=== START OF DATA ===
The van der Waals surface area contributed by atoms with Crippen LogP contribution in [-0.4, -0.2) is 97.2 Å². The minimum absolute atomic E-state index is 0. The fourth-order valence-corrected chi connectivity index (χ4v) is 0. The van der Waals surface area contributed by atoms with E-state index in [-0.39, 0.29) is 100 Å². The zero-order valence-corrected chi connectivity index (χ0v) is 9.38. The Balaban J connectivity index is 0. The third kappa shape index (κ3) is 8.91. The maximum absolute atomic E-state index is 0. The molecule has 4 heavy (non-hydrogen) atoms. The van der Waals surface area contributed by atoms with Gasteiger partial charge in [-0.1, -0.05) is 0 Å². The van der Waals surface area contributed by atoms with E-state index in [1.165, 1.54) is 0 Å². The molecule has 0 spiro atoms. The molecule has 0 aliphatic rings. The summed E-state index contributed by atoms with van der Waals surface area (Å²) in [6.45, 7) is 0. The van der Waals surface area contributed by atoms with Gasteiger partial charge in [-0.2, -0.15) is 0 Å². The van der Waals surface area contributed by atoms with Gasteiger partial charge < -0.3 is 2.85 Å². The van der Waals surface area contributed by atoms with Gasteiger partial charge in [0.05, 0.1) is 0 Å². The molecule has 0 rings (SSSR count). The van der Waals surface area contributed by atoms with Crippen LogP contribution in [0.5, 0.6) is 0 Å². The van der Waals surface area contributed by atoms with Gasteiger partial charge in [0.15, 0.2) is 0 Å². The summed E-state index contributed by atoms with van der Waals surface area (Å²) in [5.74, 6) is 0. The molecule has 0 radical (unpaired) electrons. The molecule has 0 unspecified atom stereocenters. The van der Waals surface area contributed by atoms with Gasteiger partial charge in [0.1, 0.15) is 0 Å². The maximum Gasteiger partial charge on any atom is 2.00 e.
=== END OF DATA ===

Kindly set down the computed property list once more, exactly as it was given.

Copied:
The van der Waals surface area contributed by atoms with Crippen LogP contribution in [-0.4, -0.2) is 97.2 Å². The minimum absolute atomic E-state index is 0. The fourth-order valence-corrected chi connectivity index (χ4v) is 0. The van der Waals surface area contributed by atoms with E-state index in [-0.39, 0.29) is 100 Å². The zero-order valence-corrected chi connectivity index (χ0v) is 9.38. The Balaban J connectivity index is 0. The third kappa shape index (κ3) is 8.91. The maximum absolute atomic E-state index is 0. The molecule has 4 heavy (non-hydrogen) atoms. The van der Waals surface area contributed by atoms with Gasteiger partial charge in [-0.1, -0.05) is 0 Å². The van der Waals surface area contributed by atoms with E-state index in [1.165, 1.54) is 0 Å². The molecule has 0 spiro atoms. The molecule has 0 aliphatic rings. The summed E-state index contributed by atoms with van der Waals surface area (Å²) in [6.45, 7) is 0. The van der Waals surface area contributed by atoms with Gasteiger partial charge in [-0.2, -0.15) is 0 Å². The van der Waals surface area contributed by atoms with Gasteiger partial charge < -0.3 is 2.85 Å². The van der Waals surface area contributed by atoms with Gasteiger partial charge in [0.05, 0.1) is 0 Å². The molecule has 0 rings (SSSR count). The van der Waals surface area contributed by atoms with Crippen LogP contribution in [0.5, 0.6) is 0 Å². The van der Waals surface area contributed by atoms with Gasteiger partial charge in [0.15, 0.2) is 0 Å². The summed E-state index contributed by atoms with van der Waals surface area (Å²) in [5.74, 6) is 0. The molecule has 0 radical (unpaired) electrons. The molecule has 0 unspecified atom stereocenters. The van der Waals surface area contributed by atoms with Gasteiger partial charge in [0.1, 0.15) is 0 Å². The maximum Gasteiger partial charge on any atom is 2.00 e.